In other words, you should respect everyone. Every human being deserves respect. This is really visionary — because if you think about who is everyone, does it also include people you don’t like? Yes, it includes people you don’t like. Does it include people you don’t understand? Yes, it includes people you don’t understand. Does it even include people who did something really bad? Yes, even they have a dignity that you should respect. This is the best foundation for a society, to accept that people are different. Some of us become murderers, some of us become haters, some of us become bad people, but still everyone has dignity, and you need to respect that. That means for me, that with the whole discussion around the AFD and other right-wing tendencies, I need to respect them, too. Even if I don’t understand what they say, even if they don’t want me here, I need to respect them. This is something very Buddhist, something very Jesus-like, something really Islamic.
What is your wish for the future? Where do you want these projects to go?
My wish would be that the 8th of May could be established as a new holiday in Germany. The good thing about the “Day of Rights” is that this is a grassroots holiday. We don’t need the government; it just needs one person who starts it in his community or town, and says, “I think here in Solingen we should have a “Day of Rights.” I think here in Bonn, we need a “Day of Rights.” And then they can call out a “Day of Rights”.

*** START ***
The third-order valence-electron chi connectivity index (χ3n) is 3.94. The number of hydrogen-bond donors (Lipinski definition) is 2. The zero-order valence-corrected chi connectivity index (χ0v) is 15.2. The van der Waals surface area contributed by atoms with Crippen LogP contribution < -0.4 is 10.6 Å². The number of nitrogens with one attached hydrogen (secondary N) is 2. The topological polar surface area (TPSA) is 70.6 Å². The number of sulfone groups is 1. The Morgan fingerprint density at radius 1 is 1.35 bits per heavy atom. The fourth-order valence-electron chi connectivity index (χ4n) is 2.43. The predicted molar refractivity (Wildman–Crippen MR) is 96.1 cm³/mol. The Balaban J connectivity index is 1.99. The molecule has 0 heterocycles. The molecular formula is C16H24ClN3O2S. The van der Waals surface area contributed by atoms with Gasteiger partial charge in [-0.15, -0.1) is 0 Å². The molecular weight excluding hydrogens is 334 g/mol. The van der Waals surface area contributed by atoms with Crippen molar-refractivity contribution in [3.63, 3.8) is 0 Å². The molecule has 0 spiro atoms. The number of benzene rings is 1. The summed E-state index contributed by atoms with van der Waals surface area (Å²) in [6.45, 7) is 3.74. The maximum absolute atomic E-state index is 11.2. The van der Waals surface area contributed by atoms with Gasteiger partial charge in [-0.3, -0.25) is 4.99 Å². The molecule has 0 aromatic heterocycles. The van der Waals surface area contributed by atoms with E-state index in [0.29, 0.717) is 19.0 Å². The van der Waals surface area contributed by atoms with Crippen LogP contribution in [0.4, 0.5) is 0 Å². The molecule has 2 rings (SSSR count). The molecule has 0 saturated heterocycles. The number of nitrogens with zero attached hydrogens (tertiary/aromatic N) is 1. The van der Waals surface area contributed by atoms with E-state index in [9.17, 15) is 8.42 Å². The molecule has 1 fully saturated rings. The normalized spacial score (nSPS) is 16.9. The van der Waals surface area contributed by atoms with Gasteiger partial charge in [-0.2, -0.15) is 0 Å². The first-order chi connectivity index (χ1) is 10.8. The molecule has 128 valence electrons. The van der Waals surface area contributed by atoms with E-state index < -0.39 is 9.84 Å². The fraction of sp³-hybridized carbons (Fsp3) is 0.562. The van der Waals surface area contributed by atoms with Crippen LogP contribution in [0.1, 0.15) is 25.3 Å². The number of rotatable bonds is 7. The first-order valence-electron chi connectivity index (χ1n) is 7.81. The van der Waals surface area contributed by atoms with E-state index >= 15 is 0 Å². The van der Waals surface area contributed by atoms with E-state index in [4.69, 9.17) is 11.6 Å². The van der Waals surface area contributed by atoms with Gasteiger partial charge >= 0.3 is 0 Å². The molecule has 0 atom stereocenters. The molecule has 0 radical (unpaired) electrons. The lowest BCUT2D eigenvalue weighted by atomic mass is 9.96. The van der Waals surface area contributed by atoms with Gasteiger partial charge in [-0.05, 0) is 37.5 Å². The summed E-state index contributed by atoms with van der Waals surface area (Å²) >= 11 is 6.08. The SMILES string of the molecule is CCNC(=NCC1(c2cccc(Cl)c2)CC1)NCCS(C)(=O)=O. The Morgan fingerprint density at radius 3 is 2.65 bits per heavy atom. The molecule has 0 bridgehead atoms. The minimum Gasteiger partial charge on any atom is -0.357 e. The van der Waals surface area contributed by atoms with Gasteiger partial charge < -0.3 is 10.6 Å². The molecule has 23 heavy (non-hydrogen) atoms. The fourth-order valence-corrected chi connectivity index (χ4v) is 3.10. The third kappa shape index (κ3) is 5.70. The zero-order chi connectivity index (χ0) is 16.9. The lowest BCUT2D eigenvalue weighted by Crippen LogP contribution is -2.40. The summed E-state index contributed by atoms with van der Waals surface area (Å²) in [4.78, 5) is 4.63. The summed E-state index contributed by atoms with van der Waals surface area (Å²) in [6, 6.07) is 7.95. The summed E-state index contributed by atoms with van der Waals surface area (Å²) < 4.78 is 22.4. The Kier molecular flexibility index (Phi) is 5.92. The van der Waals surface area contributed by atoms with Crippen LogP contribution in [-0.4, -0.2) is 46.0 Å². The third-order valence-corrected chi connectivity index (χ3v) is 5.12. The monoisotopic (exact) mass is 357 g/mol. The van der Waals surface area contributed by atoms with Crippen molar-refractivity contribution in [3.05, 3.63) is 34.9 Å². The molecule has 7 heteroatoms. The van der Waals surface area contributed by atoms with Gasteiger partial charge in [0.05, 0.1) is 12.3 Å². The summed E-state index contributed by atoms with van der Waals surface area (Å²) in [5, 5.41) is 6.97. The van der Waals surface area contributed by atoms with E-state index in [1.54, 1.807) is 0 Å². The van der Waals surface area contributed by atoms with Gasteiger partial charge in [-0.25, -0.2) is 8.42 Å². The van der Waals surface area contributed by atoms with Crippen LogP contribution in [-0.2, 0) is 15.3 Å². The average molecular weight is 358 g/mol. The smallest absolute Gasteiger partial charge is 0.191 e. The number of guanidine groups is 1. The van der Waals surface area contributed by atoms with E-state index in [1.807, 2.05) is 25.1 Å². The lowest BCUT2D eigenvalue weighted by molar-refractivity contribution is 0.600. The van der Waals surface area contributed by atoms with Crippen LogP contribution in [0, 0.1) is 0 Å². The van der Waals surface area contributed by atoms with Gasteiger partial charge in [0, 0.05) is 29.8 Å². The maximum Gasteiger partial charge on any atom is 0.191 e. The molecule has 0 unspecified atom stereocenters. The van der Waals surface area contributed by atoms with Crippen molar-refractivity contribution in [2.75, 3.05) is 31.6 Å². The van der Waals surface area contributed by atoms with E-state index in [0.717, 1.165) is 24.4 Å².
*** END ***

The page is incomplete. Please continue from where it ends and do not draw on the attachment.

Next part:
Your projects are always based on close interaction with the community. How has this informed your work?
I’ve learned something during the last five years. I was always into crowd funding and crowd sourcing; that means to work with people you don’t know. It starts like this: I have an idea, put it on Facebook, and say, “Who wants to build a “House of Rights“ with me? I don’t have a budget, I don’t have any tools.” I just post it; posting is cheap. You don’t need that much time, and you don’t need that much money — you just post an idea. Then people start to want it, they start to organize, and then they start to build it. Most of the houses you see on Facebook weren’t made by my hands. I just gave an idea. I call that spark-up: I don’t create startups; I create spark-ups. What I found out is that in the beginning when I have an idea about a house, about structures like this, I have a very clear image of how it should look like; the proportions, the aesthetic. What I found out is that sometimes, it’s good just to give a frame to give a direction and then let people go. Just let them go and do whatever they want. Of course it will end up where you hoped it would end. And most of the time it even turns into a much bigger, better, and nicer project than I could have ever imagined. I really believe in the power of the crowd; this is what I call demo-crowdic building. Not democratic, but demo-crowdic building; democratic working, democratic trading.